SM CSE 826 sweet deal

anemoiac

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Jan 7, 2021
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For those who got in on this deal - what motherboards are you using? Sticking with Supermicro or opting for something different?
 

Fritz

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Apr 6, 2015
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Supermicro X10SRH-CF. Has on board, LSI SAS3 3008 Fury – StorPort.
 

cap

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Sep 20, 2021
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Supermicro X10SRH-CF here as well.

@Fritz did you find that the 24-pin power-supply cable doesn't quite reach the motherboard? Mine is short by just a couple of millimeters. I just sort of forced it, but one of the wires is visibly under tension. It works, but I don't like it. I have an extension cable on order, but I was not able to find a short one, so I'm worried about making a mess or blocking airflow with the excess cable. I guess the best end result would be to replace just the one wire with a custom longer one, but time.

Sorry, I just reviewed the thread and saw that you already noted the need for an extension cable.
 
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Fritz

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Supermicro X10SRH-CF here as well.

@Fritz did you find that the 24-pin power-supply cable doesn't quite reach the motherboard? Mine is short by just a couple of millimeters. I just sort of forced it, but one of the wires is visibly under tension. It works, but I don't like it. I have an extension cable on order, but I was not able to find a short one, so I'm worried about making a mess or blocking airflow with the excess cable. I guess the best end result would be to replace just the one wire with a custom longer one, but time.

Sorry, I just reviewed the thread and saw that you already noted the need for an extension cable.
Yea, didn't have so so had to cool my heals till Amazon could get one to me.
 

Markess

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May 19, 2018
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Interesting. From the model number in the pictures on Ebay, this server originally came with an E-ATX X10DRH-CT installed, which as @Fritz noted, is why the 24 & 8 pin connector wires are short.

Through sheer luck, the two CSE 826 I'd bought (from a different seller) originally had X10-SRH-CF in them. So, when I put my X10SRH-CF in mine, all the cables including the front panel and SAS ones just "fell into place."

I had no idea Supermicro had PDBs with different length power cables to match the installed motherboard.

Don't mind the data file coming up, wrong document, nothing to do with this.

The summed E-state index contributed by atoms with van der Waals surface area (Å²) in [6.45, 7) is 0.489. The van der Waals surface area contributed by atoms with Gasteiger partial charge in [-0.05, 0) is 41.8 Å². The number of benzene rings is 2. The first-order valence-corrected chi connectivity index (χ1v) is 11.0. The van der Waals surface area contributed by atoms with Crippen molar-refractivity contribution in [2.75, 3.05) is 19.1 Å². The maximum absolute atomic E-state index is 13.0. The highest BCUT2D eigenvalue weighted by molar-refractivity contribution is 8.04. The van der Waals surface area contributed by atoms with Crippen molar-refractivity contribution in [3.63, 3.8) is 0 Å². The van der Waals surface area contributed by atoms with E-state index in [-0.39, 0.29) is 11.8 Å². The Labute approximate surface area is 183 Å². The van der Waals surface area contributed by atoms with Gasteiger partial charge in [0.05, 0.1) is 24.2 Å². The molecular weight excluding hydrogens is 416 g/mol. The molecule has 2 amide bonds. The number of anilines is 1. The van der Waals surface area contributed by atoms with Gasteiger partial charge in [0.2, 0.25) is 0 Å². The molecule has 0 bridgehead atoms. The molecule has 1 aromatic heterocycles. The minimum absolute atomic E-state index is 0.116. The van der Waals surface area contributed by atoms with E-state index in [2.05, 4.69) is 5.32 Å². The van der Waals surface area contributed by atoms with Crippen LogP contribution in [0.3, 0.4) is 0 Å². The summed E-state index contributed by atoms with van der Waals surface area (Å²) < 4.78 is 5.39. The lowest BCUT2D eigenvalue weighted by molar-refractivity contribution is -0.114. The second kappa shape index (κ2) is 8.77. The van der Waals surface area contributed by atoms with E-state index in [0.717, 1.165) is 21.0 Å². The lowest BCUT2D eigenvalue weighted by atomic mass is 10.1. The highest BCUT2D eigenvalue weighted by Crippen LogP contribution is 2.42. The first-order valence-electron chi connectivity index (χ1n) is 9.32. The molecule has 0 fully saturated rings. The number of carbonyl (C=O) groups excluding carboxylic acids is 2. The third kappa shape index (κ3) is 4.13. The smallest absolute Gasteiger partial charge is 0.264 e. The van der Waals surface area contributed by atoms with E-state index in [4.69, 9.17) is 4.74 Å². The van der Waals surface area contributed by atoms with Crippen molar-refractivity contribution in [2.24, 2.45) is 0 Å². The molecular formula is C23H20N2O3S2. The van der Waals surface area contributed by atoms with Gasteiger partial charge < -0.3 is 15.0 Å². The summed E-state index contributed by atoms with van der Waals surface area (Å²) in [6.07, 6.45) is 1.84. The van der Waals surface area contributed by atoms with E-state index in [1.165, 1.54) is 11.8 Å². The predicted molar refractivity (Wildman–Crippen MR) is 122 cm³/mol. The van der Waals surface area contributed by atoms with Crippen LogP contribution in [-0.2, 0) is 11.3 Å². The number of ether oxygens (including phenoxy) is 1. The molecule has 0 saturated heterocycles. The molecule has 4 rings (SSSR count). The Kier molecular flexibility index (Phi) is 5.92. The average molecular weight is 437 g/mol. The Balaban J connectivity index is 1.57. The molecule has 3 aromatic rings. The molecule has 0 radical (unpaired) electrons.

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Fritz

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Interesting. From the model number in the pictures on Ebay, this server originally came with an E-ATX X10DRH-CT installed, which as @Fritz noted, is why the 24 & 8 pin connector wires are short.

Through sheer luck, the two CSE 826 I'd bought (from a different seller) originally had X10-SRH-CF in them. So, when I put my X10SRH-CF in mine, all the cables including the front panel and SAS ones just "fell into place."

I had no idea Supermicro had PDBs with different length power cables to match the installed motherboard.
I've run into this every time I've put a non E-ATX MB in a Supermicro chassis. Given how stiff this particular plug is I can appreciate it being pre formed to just go where it needs to go. On the other hand, an extension cable makes this a mute point because excess cable is way better than not enough cable. a modular PDB would be the perfect solution.
 

NablaSquaredG

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Aug 17, 2020
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It's a shame that Supermicro uses so low-quality and stiff cable for their PDBs. Would be a lot cooler if the cables weren't as stiff as they are.
 

Fritz

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It's a shame that Supermicro uses so low-quality and stiff cable for their PDBs. Would be a lot cooler if the cables weren't as stiff as they are.
Yea, I need to check and see if they're solid conductor. I doubt it but they sure feel like they are.
 

Markess

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May 19, 2018
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I've run into this every time I've put a non E-ATX MB in a Supermicro chassis. Given how stiff this particular plug is I can appreciate it being pre formed to just go where it needs to go. On the other hand, an extension cable makes this a mute point because excess cable is way better than not enough cable. a modular PDB would be the perfect solution.
This is how my 826 came, zip tied bundle and all, and as a unit the bundle was very stiff. I was able to drop the X10SRH-CF motherboard in and just push the connectors down. Just lucky I guess.

CS826PDB.jpg